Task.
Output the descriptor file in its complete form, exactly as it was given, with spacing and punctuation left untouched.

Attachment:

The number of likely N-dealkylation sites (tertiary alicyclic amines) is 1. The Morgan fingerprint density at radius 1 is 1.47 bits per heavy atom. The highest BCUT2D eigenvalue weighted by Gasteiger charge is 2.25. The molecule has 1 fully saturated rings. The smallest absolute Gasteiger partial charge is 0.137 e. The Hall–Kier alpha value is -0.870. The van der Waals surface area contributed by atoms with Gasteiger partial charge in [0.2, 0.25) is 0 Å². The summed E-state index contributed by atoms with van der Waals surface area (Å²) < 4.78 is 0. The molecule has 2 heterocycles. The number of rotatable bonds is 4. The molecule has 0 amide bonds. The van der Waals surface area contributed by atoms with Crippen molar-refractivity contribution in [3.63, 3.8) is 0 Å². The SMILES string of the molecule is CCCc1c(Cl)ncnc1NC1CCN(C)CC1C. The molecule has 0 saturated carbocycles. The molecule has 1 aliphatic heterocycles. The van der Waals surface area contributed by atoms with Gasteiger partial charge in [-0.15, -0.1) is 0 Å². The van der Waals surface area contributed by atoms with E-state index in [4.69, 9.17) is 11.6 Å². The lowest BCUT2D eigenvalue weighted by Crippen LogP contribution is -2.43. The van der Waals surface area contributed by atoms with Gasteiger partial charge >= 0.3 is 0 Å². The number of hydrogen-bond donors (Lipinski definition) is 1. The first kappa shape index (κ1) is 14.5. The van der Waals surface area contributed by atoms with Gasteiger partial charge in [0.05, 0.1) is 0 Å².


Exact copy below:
The number of likely N-dealkylation sites (tertiary alicyclic amines) is 1. The Morgan fingerprint density at radius 1 is 1.47 bits per heavy atom. The highest BCUT2D eigenvalue weighted by Gasteiger charge is 2.25. The molecule has 1 fully saturated rings. The smallest absolute Gasteiger partial charge is 0.137 e. The Hall–Kier alpha value is -0.870. The van der Waals surface area contributed by atoms with Gasteiger partial charge in [0.2, 0.25) is 0 Å². The summed E-state index contributed by atoms with van der Waals surface area (Å²) < 4.78 is 0. The molecule has 2 heterocycles. The number of rotatable bonds is 4. The molecule has 0 amide bonds. The van der Waals surface area contributed by atoms with Crippen molar-refractivity contribution in [3.63, 3.8) is 0 Å². The SMILES string of the molecule is CCCc1c(Cl)ncnc1NC1CCN(C)CC1C. The molecule has 0 saturated carbocycles. The molecule has 1 aliphatic heterocycles. The van der Waals surface area contributed by atoms with Gasteiger partial charge in [-0.15, -0.1) is 0 Å². The van der Waals surface area contributed by atoms with E-state index in [4.69, 9.17) is 11.6 Å². The lowest BCUT2D eigenvalue weighted by Crippen LogP contribution is -2.43. The van der Waals surface area contributed by atoms with Gasteiger partial charge >= 0.3 is 0 Å². The number of hydrogen-bond donors (Lipinski definition) is 1. The first kappa shape index (κ1) is 14.5. The van der Waals surface area contributed by atoms with Gasteiger partial charge in [0.05, 0.1) is 0 Å².